Profanity was not allowed in our house—not from us, our friends, or adults. Our longtime visitor, however, used occasional four-letter words that burned my ears and made Dad squirm. To my knowledge, the stranger was never confronted. Dad didn’t permit alcohol in his home. But the stranger enlightened us to other ways of life. He often offered us beer and other alcoholic beverages. He made cigarettes look tasty, cigars manly, and pipes distinguished.
He talked freely about sex. His comments were sometimes blatant, sometimes suggestive, and generally embarrassing. I know now that my early concepts of the man/woman relationship were influenced by the stranger.
I believe it was only by the grace of God the stranger did not influence us even more. Time after time he opposed my parents’ values. Yet he was seldom rebuked and never asked to leave. More than thirty years have passed since the stranger moved in with the young family on Morningside Drive.
But if I were to walk into my parents’ home today, I would still see him sitting over in a corner, waiting for someone to listen to him talk and watch him draw his pictures. His name? We always called him TV.
LEADERS AND FOLLOWERS
S. I. McMillen, in his book "None of These Diseases," tells a story of a young woman who wanted to go to college, but her heart sank when she read the question on the application blank that asked, "Are you a leader?" Being both honest and conscientious, she wrote, "No," and returned the application, expecting the worst.
To her surprise, she received this letter from the college: "Dear Applicant: A study of the application forms ...
Peggy Noonan, speech writer for Ronald Reagan, relates a story about Frances Green, an eighty-three-year old woman who lived by herself on Social Security in a town just outside of San Francisco, California. Peggy was very poor, but for eight years she had been sending one dollar a year to the Republic National Convention. One day Frances got an RNC fund raising letter inviting the recipient to come to the White house to meet President Ronald Reagan. She never noticed the little RSVP card that suggested a positive reply that needed to be accompanied by a generous donation. She thought she had been invited because they appreciated her dollar-a-year support. Frances scraped up every extra cent she had and took a four day train ride across America. Unable to afford a sleeper, she slept sitting up in the coach. Finally, this little elderly woman with white hair, white stockings, an old hat with white netting and an all white dress arrived at the White House. When she walked up to the entrance of where the grand event was to be held she gave her name to the guard. He informed Frances that her name was not on the list. She could not go in. A Ford Motor company executive who was standing in line behind Frances watched and listened to the little scenario. Realizing something was wrong, he pulled Frances aside and got her story. He asked her to return the next day at 9:00 A.M.. Frances agreed. This executive of Ford Motor Company made contact with Anne Higgins, a presidential aide, and got clearance to give Frances a tour of the White House and if possible introduce her to the president. The next day was anything but calm and easy at the White House. Ed Meese had just resigned and there had been a military uprising abroad. President Reagan was in and out of high-level secret sessions. Never-the-less, Frances Green showed up right on time with full expectation and enthusiasm. An executive met her and gave her a personal tour of the White House, then quietly led her to the Oval Office. Members of the National Security Council came in and out while high-ranking generals were coming and going. President Ronald Reagan glanced out of his office and saw Frances, patiently waiting. With a smile President Ronald Reagan motioned for her to come into the office. As Frances entered, President Reagan rose from his desk, invited her to sit down. They talked about her town and family and California. The president of the United States and the White House staff took time out of a very busy day to properly greet Frances Green.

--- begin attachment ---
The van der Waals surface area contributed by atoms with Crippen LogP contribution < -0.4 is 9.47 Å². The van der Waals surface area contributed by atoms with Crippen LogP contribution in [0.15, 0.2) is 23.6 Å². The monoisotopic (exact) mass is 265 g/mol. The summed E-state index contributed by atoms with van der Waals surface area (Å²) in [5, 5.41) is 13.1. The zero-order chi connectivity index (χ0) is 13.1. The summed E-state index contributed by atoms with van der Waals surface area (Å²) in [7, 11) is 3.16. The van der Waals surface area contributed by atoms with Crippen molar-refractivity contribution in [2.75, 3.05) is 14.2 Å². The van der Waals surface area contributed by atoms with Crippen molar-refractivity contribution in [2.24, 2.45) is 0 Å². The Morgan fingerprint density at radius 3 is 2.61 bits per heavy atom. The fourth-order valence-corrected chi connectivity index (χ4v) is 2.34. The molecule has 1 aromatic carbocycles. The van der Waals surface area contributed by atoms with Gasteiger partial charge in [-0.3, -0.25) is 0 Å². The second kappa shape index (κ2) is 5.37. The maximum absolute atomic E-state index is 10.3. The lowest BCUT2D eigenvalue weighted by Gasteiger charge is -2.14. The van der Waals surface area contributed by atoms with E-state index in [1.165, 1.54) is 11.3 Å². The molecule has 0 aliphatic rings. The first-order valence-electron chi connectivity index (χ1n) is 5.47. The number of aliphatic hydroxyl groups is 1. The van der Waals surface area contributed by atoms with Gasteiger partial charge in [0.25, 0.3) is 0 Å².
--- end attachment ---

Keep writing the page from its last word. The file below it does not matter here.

Justice Scalia, in a Supreme Court decision involving the so-called “separation of church and state” wrote: “Church and state would not be such a difficult subject if religion were, as the Court apparently thinks it to be, some purely personal avocation that can be indulged entirely in secret, like pornography, in the privacy of one’s room.
For most believers it is not that, and has never been. Religious men and women of almost all denominations have felt it necessary to acknowledge and beseech the blessing of God as a people, and not just as individuals, because they believe in the "protection of divine Providence," as the Declaration of Independence put it, not just for individuals but for societies.”